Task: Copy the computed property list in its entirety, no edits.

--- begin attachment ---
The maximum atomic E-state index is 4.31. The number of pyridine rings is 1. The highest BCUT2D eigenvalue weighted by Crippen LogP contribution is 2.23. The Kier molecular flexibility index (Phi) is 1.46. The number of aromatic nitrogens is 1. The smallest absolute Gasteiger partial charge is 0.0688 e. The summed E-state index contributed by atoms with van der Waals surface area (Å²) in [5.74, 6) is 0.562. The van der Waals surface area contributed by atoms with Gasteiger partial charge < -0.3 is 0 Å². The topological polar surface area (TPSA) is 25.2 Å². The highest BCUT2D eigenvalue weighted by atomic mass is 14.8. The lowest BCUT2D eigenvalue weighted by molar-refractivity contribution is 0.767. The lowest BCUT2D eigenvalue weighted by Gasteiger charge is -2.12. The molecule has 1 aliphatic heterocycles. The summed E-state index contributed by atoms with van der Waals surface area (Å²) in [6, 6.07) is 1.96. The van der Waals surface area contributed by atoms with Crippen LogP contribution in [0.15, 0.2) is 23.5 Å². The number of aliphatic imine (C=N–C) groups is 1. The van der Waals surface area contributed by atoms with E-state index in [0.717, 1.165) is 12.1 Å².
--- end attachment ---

The maximum atomic E-state index is 4.31. The number of pyridine rings is 1. The highest BCUT2D eigenvalue weighted by Crippen LogP contribution is 2.23. The Kier molecular flexibility index (Phi) is 1.46. The number of aromatic nitrogens is 1. The smallest absolute Gasteiger partial charge is 0.0688 e. The summed E-state index contributed by atoms with van der Waals surface area (Å²) in [5.74, 6) is 0.562. The van der Waals surface area contributed by atoms with Gasteiger partial charge < -0.3 is 0 Å². The topological polar surface area (TPSA) is 25.2 Å². The highest BCUT2D eigenvalue weighted by atomic mass is 14.8. The lowest BCUT2D eigenvalue weighted by molar-refractivity contribution is 0.767. The lowest BCUT2D eigenvalue weighted by Gasteiger charge is -2.12. The molecule has 1 aliphatic heterocycles. The summed E-state index contributed by atoms with van der Waals surface area (Å²) in [6, 6.07) is 1.96. The van der Waals surface area contributed by atoms with Crippen LogP contribution in [0.15, 0.2) is 23.5 Å². The number of aliphatic imine (C=N–C) groups is 1. The van der Waals surface area contributed by atoms with E-state index in [0.717, 1.165) is 12.1 Å².